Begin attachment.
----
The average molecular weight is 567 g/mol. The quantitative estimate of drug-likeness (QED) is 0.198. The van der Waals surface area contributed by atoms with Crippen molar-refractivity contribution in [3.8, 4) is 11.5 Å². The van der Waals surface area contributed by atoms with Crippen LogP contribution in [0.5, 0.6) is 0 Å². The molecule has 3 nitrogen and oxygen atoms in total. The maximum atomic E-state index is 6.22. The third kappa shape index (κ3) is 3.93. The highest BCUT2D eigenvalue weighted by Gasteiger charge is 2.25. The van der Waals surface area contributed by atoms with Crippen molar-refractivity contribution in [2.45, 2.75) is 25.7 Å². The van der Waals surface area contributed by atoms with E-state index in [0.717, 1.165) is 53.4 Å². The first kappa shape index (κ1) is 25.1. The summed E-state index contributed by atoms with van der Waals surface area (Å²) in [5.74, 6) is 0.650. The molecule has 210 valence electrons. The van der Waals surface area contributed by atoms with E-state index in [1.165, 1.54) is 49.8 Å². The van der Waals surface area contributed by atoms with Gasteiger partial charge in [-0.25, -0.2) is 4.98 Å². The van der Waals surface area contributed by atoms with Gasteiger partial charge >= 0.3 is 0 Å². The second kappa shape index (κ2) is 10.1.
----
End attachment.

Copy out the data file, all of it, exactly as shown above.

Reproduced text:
The average molecular weight is 567 g/mol. The quantitative estimate of drug-likeness (QED) is 0.198. The van der Waals surface area contributed by atoms with Crippen molar-refractivity contribution in [3.8, 4) is 11.5 Å². The van der Waals surface area contributed by atoms with Crippen LogP contribution in [0.5, 0.6) is 0 Å². The molecule has 3 nitrogen and oxygen atoms in total. The maximum atomic E-state index is 6.22. The third kappa shape index (κ3) is 3.93. The highest BCUT2D eigenvalue weighted by Gasteiger charge is 2.25. The van der Waals surface area contributed by atoms with Crippen molar-refractivity contribution in [2.45, 2.75) is 25.7 Å². The van der Waals surface area contributed by atoms with E-state index in [0.717, 1.165) is 53.4 Å². The first kappa shape index (κ1) is 25.1. The summed E-state index contributed by atoms with van der Waals surface area (Å²) in [5.74, 6) is 0.650. The molecule has 210 valence electrons. The van der Waals surface area contributed by atoms with E-state index in [1.165, 1.54) is 49.8 Å². The van der Waals surface area contributed by atoms with Gasteiger partial charge in [-0.25, -0.2) is 4.98 Å². The van der Waals surface area contributed by atoms with Gasteiger partial charge >= 0.3 is 0 Å². The second kappa shape index (κ2) is 10.1.